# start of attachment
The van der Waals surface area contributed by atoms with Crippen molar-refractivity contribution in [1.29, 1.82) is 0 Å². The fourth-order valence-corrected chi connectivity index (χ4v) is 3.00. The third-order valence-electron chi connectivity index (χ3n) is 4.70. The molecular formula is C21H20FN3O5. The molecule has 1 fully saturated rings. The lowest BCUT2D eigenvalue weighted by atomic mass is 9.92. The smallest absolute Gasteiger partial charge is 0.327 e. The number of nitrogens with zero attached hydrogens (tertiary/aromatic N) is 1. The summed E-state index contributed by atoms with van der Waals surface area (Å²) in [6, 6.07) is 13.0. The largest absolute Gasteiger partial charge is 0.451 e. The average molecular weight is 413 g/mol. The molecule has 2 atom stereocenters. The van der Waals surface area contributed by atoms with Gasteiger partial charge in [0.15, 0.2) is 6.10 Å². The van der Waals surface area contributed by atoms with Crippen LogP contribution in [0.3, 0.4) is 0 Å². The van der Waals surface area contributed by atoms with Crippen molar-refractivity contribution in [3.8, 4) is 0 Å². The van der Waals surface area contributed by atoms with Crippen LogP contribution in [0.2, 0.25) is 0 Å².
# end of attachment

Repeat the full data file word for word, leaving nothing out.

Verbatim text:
The van der Waals surface area contributed by atoms with Crippen molar-refractivity contribution in [1.29, 1.82) is 0 Å². The fourth-order valence-corrected chi connectivity index (χ4v) is 3.00. The third-order valence-electron chi connectivity index (χ3n) is 4.70. The molecular formula is C21H20FN3O5. The molecule has 1 fully saturated rings. The lowest BCUT2D eigenvalue weighted by atomic mass is 9.92. The smallest absolute Gasteiger partial charge is 0.327 e. The number of nitrogens with zero attached hydrogens (tertiary/aromatic N) is 1. The summed E-state index contributed by atoms with van der Waals surface area (Å²) in [6, 6.07) is 13.0. The largest absolute Gasteiger partial charge is 0.451 e. The average molecular weight is 413 g/mol. The molecule has 2 atom stereocenters. The van der Waals surface area contributed by atoms with Gasteiger partial charge in [0.15, 0.2) is 6.10 Å². The van der Waals surface area contributed by atoms with Crippen LogP contribution in [0.3, 0.4) is 0 Å². The van der Waals surface area contributed by atoms with Crippen molar-refractivity contribution in [3.8, 4) is 0 Å². The van der Waals surface area contributed by atoms with Crippen LogP contribution in [0.2, 0.25) is 0 Å².